I guess the overall assignment doesn't bother me because Veterans day is a national holiday and it exists expressly to honor veterans of wars. So to give an assignment towards that end seems entirely appropriate. To me, honoring soldiers in no way glorifies war. I can support our armed forces in Iraq, for example, without agreeing with the fact that they are there. The fact that the war is, for me, inappropriate does not diminish in any way the sacrafice of those who are serving there. I still participate in outreach efforts to those young people, and have my children do the same. Doesn't mean anything about how I feel about this war or war in general though.<br><br>
I do not believe that this is noted as an expression of patriotism automatically means that there aren't other, equally valid, expressions of the same. The school, perhaps in an effort to concentrate on one easy to understand concept, has simplified it a bit. If your child is ready for the next step, then this gives you, the parent, a way to start that conversation. But not all kids at a particular school are at the same way. I'm not sure my Kindergartener is ready for the idea that there are lots of sides to wars yet. Maybe your 3rd grader (as an example) is, and that's great.
 

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I have to disagree. I think kindergartners are able to see war from more than one perspective. I certainly didn't think that war was a good thing at age 5. I think kids are a lot more aware and differentiated in their thinking than we give them credit for. Anyway, this is a Middle School.<br><br>
I also disagree that the assignment as it stands does not glorify military action. The way it is worded is certainly very unambiguous in its support of military action and also in its tying together the concepts of 'patriotism' and 'service in armed conflicts'. Note the capitalization of VERY IMPORTANT.<br><br>
The tone the letter is written in is of a certain political persuasion, one that I personally do not feel comfortable with. It should be up to the students/ parents to opt out of such an assignment. In my school, we were always invited to question and think critically and on our own, which is what good education should be about, IMO. The fact that Veteran's Day is a national holiday does not mean that everyone has to agree with the concept, or have the same understanding of it.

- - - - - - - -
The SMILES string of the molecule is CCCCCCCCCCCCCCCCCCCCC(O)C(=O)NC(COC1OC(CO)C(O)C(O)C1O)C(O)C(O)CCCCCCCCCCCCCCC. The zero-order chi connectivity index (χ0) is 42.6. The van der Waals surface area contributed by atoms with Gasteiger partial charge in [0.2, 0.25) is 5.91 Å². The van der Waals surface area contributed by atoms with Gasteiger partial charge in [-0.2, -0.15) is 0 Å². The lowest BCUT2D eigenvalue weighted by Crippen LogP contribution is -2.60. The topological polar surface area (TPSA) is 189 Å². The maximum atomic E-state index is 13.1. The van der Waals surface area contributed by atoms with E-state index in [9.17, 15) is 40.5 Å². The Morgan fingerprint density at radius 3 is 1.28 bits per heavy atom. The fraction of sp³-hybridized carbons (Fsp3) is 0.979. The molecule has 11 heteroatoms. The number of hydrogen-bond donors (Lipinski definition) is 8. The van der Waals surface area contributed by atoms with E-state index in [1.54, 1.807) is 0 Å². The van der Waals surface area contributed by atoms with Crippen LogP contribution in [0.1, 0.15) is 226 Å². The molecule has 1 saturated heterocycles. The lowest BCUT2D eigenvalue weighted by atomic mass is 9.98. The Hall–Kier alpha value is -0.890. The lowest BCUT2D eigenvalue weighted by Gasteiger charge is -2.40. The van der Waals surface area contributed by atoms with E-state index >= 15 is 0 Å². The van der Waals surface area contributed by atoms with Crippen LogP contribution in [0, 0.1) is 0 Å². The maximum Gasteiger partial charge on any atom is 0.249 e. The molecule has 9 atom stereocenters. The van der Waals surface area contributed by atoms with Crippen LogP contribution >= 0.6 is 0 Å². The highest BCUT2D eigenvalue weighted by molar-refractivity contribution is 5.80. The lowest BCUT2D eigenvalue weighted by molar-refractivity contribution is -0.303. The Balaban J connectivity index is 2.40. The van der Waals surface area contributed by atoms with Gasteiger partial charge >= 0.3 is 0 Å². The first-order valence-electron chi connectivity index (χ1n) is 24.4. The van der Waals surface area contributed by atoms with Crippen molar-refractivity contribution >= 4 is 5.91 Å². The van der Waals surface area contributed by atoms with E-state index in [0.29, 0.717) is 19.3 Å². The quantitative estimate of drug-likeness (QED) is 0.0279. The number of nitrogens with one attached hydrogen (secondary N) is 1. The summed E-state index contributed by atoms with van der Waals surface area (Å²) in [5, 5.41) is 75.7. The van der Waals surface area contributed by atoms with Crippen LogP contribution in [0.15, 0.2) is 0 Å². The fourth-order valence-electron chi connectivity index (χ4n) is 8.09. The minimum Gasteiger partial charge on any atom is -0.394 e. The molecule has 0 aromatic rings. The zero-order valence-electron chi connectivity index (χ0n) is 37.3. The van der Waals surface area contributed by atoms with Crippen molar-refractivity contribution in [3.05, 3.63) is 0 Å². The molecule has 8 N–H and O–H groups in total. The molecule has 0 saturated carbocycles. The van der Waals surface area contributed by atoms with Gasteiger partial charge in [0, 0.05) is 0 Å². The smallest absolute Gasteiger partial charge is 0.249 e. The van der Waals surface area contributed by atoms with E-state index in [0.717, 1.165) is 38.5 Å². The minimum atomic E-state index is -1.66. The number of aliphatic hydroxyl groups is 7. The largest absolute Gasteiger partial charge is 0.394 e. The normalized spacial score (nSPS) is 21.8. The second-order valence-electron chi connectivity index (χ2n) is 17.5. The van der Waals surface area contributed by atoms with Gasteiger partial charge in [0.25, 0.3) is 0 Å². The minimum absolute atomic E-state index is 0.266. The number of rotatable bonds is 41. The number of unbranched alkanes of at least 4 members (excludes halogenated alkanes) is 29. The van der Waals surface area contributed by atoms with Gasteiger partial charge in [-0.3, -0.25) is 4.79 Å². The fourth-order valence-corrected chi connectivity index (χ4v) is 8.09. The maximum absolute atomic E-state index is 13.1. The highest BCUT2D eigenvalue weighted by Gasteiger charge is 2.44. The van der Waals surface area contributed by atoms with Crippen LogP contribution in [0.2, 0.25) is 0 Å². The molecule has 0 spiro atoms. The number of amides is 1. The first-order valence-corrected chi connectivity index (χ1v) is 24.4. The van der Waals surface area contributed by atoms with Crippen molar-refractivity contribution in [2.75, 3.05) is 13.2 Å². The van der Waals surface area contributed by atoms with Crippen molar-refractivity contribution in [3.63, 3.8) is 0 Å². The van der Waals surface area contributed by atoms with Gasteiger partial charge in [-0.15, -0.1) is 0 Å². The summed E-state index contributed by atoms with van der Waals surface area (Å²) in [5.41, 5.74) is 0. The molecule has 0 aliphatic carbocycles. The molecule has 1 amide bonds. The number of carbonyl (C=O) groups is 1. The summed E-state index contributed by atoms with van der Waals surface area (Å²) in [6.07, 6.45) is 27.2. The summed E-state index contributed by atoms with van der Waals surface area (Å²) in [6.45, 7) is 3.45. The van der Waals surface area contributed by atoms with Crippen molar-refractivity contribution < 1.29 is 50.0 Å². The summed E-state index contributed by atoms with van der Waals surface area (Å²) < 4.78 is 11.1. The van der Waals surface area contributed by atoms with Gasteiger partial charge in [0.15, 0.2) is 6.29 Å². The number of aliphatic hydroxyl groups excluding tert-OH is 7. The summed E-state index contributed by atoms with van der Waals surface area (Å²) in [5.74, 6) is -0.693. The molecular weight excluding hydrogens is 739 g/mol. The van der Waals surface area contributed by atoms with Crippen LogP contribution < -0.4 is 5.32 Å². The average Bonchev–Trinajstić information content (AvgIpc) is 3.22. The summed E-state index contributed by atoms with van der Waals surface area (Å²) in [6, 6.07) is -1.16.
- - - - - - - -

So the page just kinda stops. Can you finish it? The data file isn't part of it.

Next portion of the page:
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OK, I missed the fact that this was a middle school. In that case then, yes, I think that a broader, more open discussion is possible and appropriate.<br><br>
However, I don't see how we, as parents, could possibly always expect to agree with assignments. Heck, my child is in kindergarten in a carefully chosen private school and I still don't always agree with the assignments he's given. If the letter were written from a different political persuation (and I don't really see it as that cut and dried to begin with), then the other 50% of parents would be offended. By nature, war, military service, and thus Veteran's day can be a political minefield for schools because there are so many different opinions out there. Yet, if it were ignored alltogether, that would offend some people to. The poor teachers can't win here.<br><br>
Also, based soley on this letter, you don't know what sort of discussion the social studies teacher planned for before or after the activity. Seems like lots of rushing to judge something that isn't clear.<br><br>
And its still the parent's job to pass on values, not the schools. If the values expressed during this activity don't agree with the parents/family values, then its a great opportunity for a discussion about those values. I think I would be upset only if my student came home from this activity and said that he/she had tried to raise a different opinion and had been shot down or that other political ideas had been ridiculed. That I would have a problem with and raise with the administratin of the school.
 

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<div style="margin:20px;margin-top:5px;">
<div class="smallfont" style="margin-bottom:2px;">Quote:</div>
<table border="0" cellpadding="6" cellspacing="0" width="99%"><tr><td class="alt2" style="border:1px inset;">
<div>Originally Posted by <strong>lolov</strong></div>
<div style="font-style:italic;">How about getting a photograph of a pacifist... someone who was a conscientious objector? or even Ghandi?? (I'm thinking out loud here) to make a POINT that war in and of itself is NOT patriotic. KWIM?</div>
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I like this idea. How about Thoreau?
 

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It seems odd the way the bit about how they know it will go against some religious beliefs but they want ALL to participate. So they want people to go against their beliefs? Also, I am against war for reasons other than religion.<br><br>
I actually like the assignment, but I'm not comfortable with the way it's worded. The "patriotism" and "keep us free". If ds got that assignment I would bring in a pic of his grandpa who served in Vietnam, but was not in a combat position. I think that bringing in a pic of a conscientious objector or peaceful protester should be acceptable.